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Rev. Alban Butler (1711–73). Volume I: January. The Lives of the Saints. 1866.

February 11

St. Theodora, Empress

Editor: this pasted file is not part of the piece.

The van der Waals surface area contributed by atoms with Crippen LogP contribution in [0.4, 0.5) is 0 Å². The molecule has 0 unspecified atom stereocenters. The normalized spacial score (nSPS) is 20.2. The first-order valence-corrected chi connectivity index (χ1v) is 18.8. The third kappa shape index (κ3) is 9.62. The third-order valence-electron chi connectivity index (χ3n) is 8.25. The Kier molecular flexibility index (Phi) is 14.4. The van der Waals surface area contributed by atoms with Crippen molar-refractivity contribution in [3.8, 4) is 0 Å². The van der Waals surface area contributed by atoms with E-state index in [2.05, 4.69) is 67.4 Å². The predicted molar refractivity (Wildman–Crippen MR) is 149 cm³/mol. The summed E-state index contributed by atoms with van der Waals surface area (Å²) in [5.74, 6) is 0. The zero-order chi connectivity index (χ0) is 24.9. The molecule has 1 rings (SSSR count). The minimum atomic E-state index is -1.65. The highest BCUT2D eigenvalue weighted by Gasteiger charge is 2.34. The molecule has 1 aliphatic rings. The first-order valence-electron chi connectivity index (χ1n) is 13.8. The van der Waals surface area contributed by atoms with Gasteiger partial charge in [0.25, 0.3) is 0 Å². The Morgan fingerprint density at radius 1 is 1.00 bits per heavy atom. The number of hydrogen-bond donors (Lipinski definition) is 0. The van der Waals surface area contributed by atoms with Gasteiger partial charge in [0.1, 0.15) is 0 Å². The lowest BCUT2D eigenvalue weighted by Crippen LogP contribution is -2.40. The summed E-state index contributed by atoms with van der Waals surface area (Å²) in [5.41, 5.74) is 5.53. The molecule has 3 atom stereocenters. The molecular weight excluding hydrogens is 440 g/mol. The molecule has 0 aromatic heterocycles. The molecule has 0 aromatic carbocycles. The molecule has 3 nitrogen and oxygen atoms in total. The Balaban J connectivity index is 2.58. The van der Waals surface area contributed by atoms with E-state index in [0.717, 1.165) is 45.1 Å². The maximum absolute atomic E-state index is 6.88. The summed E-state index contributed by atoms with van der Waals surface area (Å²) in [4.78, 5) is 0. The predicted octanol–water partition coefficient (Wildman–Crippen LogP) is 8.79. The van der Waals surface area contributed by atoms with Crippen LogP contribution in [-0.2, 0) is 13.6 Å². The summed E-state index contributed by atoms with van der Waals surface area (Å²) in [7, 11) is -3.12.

BY her mildness and patience she often softened the cruel temper of her brutish husband, Theophilus, and protected the defenders of holy images from the fury of his persecution. Being left by his death regent of the empire during the minority of her son, Michael III., she put an end to the Iconoclast heresy, one hundred and twenty years after the first establishment of it by Leo the Isaurian: and the patriarch Methodius with great solemnity restored holy images in the great church in Constantinople, on the first Sunday of Lent, which we call the second, of which event the Greeks make an annual commemoration, calling it the feast of Orthodoxy. After she had governed the empire with great glory twelve years, she was banished by her unnatural son and his impious uncle Bardas. She prepared herself for death by spending the last eight years of her life in a monastery, where she gave up her soul to God in 867. She is ranked among the saints in the Menology of the emperor Basil, in the Menæa, and other calendars of the Greeks. See the compilations of Bollandus from the authors of the Byzantine history.  1